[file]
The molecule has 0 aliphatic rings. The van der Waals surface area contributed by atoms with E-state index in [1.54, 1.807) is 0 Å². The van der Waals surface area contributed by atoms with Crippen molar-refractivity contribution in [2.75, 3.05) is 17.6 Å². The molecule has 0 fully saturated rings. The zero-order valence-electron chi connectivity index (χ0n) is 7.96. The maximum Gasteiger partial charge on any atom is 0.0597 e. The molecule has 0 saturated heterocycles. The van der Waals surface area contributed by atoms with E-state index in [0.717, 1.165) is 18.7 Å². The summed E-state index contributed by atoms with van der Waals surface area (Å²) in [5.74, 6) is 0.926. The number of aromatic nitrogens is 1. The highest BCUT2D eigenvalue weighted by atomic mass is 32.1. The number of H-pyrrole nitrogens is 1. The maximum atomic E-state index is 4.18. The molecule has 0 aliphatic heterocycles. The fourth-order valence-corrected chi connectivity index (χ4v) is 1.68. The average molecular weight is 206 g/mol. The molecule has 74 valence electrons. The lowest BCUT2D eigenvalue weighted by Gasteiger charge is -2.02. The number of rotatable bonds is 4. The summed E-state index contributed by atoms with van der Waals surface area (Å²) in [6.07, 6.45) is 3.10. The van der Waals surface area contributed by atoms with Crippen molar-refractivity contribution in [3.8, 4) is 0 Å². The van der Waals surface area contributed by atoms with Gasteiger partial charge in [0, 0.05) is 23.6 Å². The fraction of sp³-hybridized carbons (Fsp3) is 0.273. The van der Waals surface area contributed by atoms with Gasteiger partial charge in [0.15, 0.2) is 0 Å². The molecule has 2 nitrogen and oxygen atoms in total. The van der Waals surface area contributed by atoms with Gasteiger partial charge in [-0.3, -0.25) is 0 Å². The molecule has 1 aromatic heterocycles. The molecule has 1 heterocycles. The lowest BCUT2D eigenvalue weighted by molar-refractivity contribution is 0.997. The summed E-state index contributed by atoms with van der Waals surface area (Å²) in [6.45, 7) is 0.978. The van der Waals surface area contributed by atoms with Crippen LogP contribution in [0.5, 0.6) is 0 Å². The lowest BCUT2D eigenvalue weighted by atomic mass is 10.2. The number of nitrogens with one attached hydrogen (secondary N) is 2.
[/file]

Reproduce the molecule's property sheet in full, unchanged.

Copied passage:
The molecule has 0 aliphatic rings. The van der Waals surface area contributed by atoms with E-state index in [1.54, 1.807) is 0 Å². The van der Waals surface area contributed by atoms with Crippen molar-refractivity contribution in [2.75, 3.05) is 17.6 Å². The molecule has 0 fully saturated rings. The zero-order valence-electron chi connectivity index (χ0n) is 7.96. The maximum Gasteiger partial charge on any atom is 0.0597 e. The molecule has 0 saturated heterocycles. The van der Waals surface area contributed by atoms with E-state index in [0.717, 1.165) is 18.7 Å². The summed E-state index contributed by atoms with van der Waals surface area (Å²) in [5.74, 6) is 0.926. The number of aromatic nitrogens is 1. The highest BCUT2D eigenvalue weighted by atomic mass is 32.1. The number of H-pyrrole nitrogens is 1. The maximum atomic E-state index is 4.18. The molecule has 0 aliphatic heterocycles. The fourth-order valence-corrected chi connectivity index (χ4v) is 1.68. The average molecular weight is 206 g/mol. The molecule has 74 valence electrons. The lowest BCUT2D eigenvalue weighted by Gasteiger charge is -2.02. The number of rotatable bonds is 4. The summed E-state index contributed by atoms with van der Waals surface area (Å²) in [6.07, 6.45) is 3.10. The van der Waals surface area contributed by atoms with Crippen molar-refractivity contribution in [3.8, 4) is 0 Å². The van der Waals surface area contributed by atoms with Gasteiger partial charge in [0, 0.05) is 23.6 Å². The fraction of sp³-hybridized carbons (Fsp3) is 0.273. The van der Waals surface area contributed by atoms with Gasteiger partial charge in [0.15, 0.2) is 0 Å². The molecule has 2 nitrogen and oxygen atoms in total. The van der Waals surface area contributed by atoms with Gasteiger partial charge in [-0.3, -0.25) is 0 Å². The molecule has 1 aromatic heterocycles. The molecule has 1 heterocycles. The lowest BCUT2D eigenvalue weighted by molar-refractivity contribution is 0.997. The summed E-state index contributed by atoms with van der Waals surface area (Å²) in [6.45, 7) is 0.978. The van der Waals surface area contributed by atoms with Crippen LogP contribution in [0.5, 0.6) is 0 Å². The lowest BCUT2D eigenvalue weighted by atomic mass is 10.2. The number of nitrogens with one attached hydrogen (secondary N) is 2.